Recently, you took your vehicle to your dealer to have Customer Satisfaction Program 10287 performed. Your dealer reprogrammed the engine control module to prevent premature wear of the timing chain and the illumination of the Service Engine Soon light. Further analysis has shown that the reprogramming may not fully correct this condition for all vehicles; we, therefore, are providing you with additional protection for the timing chain.

To remedy the problem, GM extended warranty coverage on the timing chain to 10 years / 120,000 miles from the date the vehicle was originally placed in service.

If the vehicle’s “service engine soon” light came on and it turned out to be timing chain related, the chain would be replaced free of charge within the extended warranty period.

Compensation was also offered to owners who already paid for timing chain repairs.

Timing chains that look like they’re about to pop will get replaced within the extended warranty period, free of charge. If a timing chain replacement isn’t necessary, dealerships are instructed to reprogram the engine control module (ECM).

Where Does That Leave Other Owners?

Even though the engine design basically stayed the same, the coverage for Enclave owners was limited to the 2009 model year.

Without mentioning names, let’s just say that left 2008 and 2010 owners up a certain creek without a paddle.

Needless to say, we are not very happy about this especially as it appears to be an issue in the past and I suspect our enclave was made with 2009 materials and therefore should be covered under the same 2009 extended warranty … Essentially they have a faulty timing chain whose extended warranty didn’t cover enough years and ours stretched and ended up damaging the engine and the total repair was $9911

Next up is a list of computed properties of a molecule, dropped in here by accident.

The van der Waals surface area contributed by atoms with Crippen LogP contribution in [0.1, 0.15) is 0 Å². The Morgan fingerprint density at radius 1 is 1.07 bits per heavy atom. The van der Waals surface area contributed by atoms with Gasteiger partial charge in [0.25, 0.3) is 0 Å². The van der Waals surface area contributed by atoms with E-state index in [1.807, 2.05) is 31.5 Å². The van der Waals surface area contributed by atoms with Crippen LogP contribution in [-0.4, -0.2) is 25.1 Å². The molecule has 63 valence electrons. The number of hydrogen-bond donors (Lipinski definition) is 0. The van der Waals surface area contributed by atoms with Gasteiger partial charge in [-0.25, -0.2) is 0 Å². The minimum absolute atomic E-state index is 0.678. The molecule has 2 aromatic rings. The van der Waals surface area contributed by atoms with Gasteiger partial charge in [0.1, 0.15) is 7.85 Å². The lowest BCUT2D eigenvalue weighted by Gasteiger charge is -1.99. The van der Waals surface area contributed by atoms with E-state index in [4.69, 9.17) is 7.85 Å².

Estimated Timing Chain Repair Cost

The estimated repair cost for a stretched timing chain in a Buick Enclave is between $3200-$3400.

Why so expensive? While the chain itself isn’t all that much, the process of replacing involves some serious labor like taking out the entire engine and disconnecting the transmission. Additionally, a stretched timing chain will almost certainly damage other components that will also need replacement like cylinder heads, camshaft position sensors, O2 sensors, etc.

  1. 300,000 mile estimate from TestingAutos.com 

Vehicles That Might Have This Problem

Model Generation Years PainRank
Enclave 1st Gen 2008–2017 18.85

What Owners Are Saying

“Needless to say, we are not very happy about this especially as it appears to be an issue in the past and I suspect our enclave was made with 2009 materials and therefore should be covered under the same 2009 extended warranty. Essentially they have a faulty timing chain whose extended warranty didn’t cover enough years and ours stretched and ended up damaging the engine and the total repair was $9911 (Canadian)”

2010 Enclave Owner in Ontario

“My enclave in shop right now and dealer saying the engine will need to be rebuilt (and not covered by warranty bc car is 7 yrs old). Our mileage is under 100k though. Yes, it is $7k for the engine to be re-built plus an additional $1k to do the diagnostic. Sounds like design flaw. Unfortunately Buick not standing behind it. We were told too bad.”

Enclave owner (wme1212)

“This is BS that GM has known of this problem for years and has not taken responsibility. I bought this Enclave "certified" with 39,000 and have since put on 50,000 miles over 4 years. To have a $3,200 issue, that apparently has been addressed for prior year 3.6L engines, is not acceptable.”

2010 Enclave Owner in Ohio

OK, Now What?

Maybe you've experienced this problem. Maybe you're concerned you will soon. Whatever the reason, you can help make sure it gets the attention it deserves.

  1. File Your Complaint

    CarComplaints.com is a free site dedicated to uncovering problem trends and informing owners about potential issues with their cars. Major class action law firms use this data when researching cases.

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  2. Notify CAS

    The Center for Auto Safety (CAS) is a pro-consumer organization that researches auto safety issues & often compels the US government to do the right thing through lobbying & lawsuits.

    Notify the CAS

  3. Report a Safety Concern

    The National Highway Traffic Safety Administration (NHTSA) is the US agency with the authority to conduct vehicle defect investigations & force recalls. Their focus is on safety-related issues.

    Report to NHTSA

  4. Contact Buick

    Buick Support

    P.O. Box 33136 Detroit MI 48232-5136 USA